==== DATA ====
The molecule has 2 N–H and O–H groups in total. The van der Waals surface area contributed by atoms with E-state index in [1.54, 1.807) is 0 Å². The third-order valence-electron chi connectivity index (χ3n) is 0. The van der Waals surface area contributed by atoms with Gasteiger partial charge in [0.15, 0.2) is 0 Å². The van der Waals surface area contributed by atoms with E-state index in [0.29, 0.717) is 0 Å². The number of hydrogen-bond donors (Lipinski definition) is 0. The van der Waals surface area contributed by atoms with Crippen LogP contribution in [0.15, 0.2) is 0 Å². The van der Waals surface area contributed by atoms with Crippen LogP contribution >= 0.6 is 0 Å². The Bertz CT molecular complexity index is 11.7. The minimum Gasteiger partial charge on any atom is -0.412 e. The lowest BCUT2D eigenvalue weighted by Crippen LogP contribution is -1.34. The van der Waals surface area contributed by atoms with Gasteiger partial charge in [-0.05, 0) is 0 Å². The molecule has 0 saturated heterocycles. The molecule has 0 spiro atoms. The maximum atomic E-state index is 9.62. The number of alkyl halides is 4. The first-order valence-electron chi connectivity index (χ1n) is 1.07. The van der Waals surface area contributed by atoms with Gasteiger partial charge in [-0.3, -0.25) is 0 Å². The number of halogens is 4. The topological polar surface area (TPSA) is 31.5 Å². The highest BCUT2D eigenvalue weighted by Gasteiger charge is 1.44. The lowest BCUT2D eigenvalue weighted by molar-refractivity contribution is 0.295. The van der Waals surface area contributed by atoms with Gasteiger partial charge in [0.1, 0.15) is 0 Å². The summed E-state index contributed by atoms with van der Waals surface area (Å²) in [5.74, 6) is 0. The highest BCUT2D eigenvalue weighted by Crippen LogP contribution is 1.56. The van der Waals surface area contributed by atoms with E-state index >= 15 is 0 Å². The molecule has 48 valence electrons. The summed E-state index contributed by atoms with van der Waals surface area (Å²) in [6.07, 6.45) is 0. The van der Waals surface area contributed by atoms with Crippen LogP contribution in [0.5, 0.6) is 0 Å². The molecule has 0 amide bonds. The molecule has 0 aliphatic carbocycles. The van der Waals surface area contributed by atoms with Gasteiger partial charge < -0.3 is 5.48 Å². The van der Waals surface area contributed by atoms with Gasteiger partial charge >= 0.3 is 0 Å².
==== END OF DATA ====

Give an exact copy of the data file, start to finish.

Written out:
The molecule has 2 N–H and O–H groups in total. The van der Waals surface area contributed by atoms with E-state index in [1.54, 1.807) is 0 Å². The third-order valence-electron chi connectivity index (χ3n) is 0. The van der Waals surface area contributed by atoms with Gasteiger partial charge in [0.15, 0.2) is 0 Å². The van der Waals surface area contributed by atoms with E-state index in [0.29, 0.717) is 0 Å². The number of hydrogen-bond donors (Lipinski definition) is 0. The van der Waals surface area contributed by atoms with Crippen LogP contribution in [0.15, 0.2) is 0 Å². The van der Waals surface area contributed by atoms with Crippen LogP contribution >= 0.6 is 0 Å². The Bertz CT molecular complexity index is 11.7. The minimum Gasteiger partial charge on any atom is -0.412 e. The lowest BCUT2D eigenvalue weighted by Crippen LogP contribution is -1.34. The van der Waals surface area contributed by atoms with Gasteiger partial charge in [-0.05, 0) is 0 Å². The molecule has 0 saturated heterocycles. The molecule has 0 spiro atoms. The maximum atomic E-state index is 9.62. The number of alkyl halides is 4. The first-order valence-electron chi connectivity index (χ1n) is 1.07. The van der Waals surface area contributed by atoms with Gasteiger partial charge in [-0.3, -0.25) is 0 Å². The number of halogens is 4. The topological polar surface area (TPSA) is 31.5 Å². The highest BCUT2D eigenvalue weighted by Gasteiger charge is 1.44. The lowest BCUT2D eigenvalue weighted by molar-refractivity contribution is 0.295. The van der Waals surface area contributed by atoms with Gasteiger partial charge in [0.1, 0.15) is 0 Å². The summed E-state index contributed by atoms with van der Waals surface area (Å²) in [5.74, 6) is 0. The highest BCUT2D eigenvalue weighted by Crippen LogP contribution is 1.56. The van der Waals surface area contributed by atoms with E-state index >= 15 is 0 Å². The molecule has 48 valence electrons. The summed E-state index contributed by atoms with van der Waals surface area (Å²) in [6.07, 6.45) is 0. The van der Waals surface area contributed by atoms with Crippen LogP contribution in [0.5, 0.6) is 0 Å². The molecule has 0 amide bonds. The molecule has 0 aliphatic carbocycles. The van der Waals surface area contributed by atoms with Gasteiger partial charge < -0.3 is 5.48 Å². The van der Waals surface area contributed by atoms with Gasteiger partial charge >= 0.3 is 0 Å².